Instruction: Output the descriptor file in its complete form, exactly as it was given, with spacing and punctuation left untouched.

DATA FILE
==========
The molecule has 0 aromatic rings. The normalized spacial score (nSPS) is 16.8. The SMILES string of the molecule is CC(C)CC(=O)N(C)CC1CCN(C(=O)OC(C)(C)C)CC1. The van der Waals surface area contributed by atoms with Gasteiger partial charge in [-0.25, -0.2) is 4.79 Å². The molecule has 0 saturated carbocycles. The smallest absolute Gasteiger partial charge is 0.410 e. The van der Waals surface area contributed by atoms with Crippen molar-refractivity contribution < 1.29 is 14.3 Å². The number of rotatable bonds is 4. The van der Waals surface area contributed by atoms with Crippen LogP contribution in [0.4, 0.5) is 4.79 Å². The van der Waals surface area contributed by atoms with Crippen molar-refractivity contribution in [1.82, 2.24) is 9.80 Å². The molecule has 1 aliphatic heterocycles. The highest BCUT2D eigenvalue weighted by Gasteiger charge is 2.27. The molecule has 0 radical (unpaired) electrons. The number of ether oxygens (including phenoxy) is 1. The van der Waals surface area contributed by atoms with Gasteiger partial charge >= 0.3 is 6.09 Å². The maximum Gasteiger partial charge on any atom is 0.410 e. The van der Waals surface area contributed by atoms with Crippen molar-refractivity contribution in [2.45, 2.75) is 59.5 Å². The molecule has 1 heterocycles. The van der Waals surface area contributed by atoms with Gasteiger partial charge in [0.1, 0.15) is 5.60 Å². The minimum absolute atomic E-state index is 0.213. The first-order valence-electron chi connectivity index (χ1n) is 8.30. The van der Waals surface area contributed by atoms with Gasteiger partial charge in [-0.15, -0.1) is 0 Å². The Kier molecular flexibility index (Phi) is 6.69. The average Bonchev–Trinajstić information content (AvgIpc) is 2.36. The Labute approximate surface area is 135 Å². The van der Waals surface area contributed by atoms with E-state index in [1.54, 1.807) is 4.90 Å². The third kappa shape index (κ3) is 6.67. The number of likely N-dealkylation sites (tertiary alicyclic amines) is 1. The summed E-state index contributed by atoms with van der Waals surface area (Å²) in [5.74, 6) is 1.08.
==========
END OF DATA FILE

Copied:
The molecule has 0 aromatic rings. The normalized spacial score (nSPS) is 16.8. The SMILES string of the molecule is CC(C)CC(=O)N(C)CC1CCN(C(=O)OC(C)(C)C)CC1. The van der Waals surface area contributed by atoms with Gasteiger partial charge in [-0.25, -0.2) is 4.79 Å². The molecule has 0 saturated carbocycles. The smallest absolute Gasteiger partial charge is 0.410 e. The van der Waals surface area contributed by atoms with Crippen molar-refractivity contribution < 1.29 is 14.3 Å². The number of rotatable bonds is 4. The van der Waals surface area contributed by atoms with Crippen LogP contribution in [0.4, 0.5) is 4.79 Å². The van der Waals surface area contributed by atoms with Crippen molar-refractivity contribution in [1.82, 2.24) is 9.80 Å². The molecule has 1 aliphatic heterocycles. The highest BCUT2D eigenvalue weighted by Gasteiger charge is 2.27. The molecule has 0 radical (unpaired) electrons. The number of ether oxygens (including phenoxy) is 1. The van der Waals surface area contributed by atoms with Gasteiger partial charge >= 0.3 is 6.09 Å². The maximum Gasteiger partial charge on any atom is 0.410 e. The van der Waals surface area contributed by atoms with Crippen molar-refractivity contribution in [2.45, 2.75) is 59.5 Å². The molecule has 1 heterocycles. The van der Waals surface area contributed by atoms with Gasteiger partial charge in [0.1, 0.15) is 5.60 Å². The minimum absolute atomic E-state index is 0.213. The first-order valence-electron chi connectivity index (χ1n) is 8.30. The van der Waals surface area contributed by atoms with Gasteiger partial charge in [-0.15, -0.1) is 0 Å². The Kier molecular flexibility index (Phi) is 6.69. The average Bonchev–Trinajstić information content (AvgIpc) is 2.36. The Labute approximate surface area is 135 Å². The van der Waals surface area contributed by atoms with E-state index in [1.54, 1.807) is 4.90 Å². The third kappa shape index (κ3) is 6.67. The number of likely N-dealkylation sites (tertiary alicyclic amines) is 1. The summed E-state index contributed by atoms with van der Waals surface area (Å²) in [5.74, 6) is 1.08.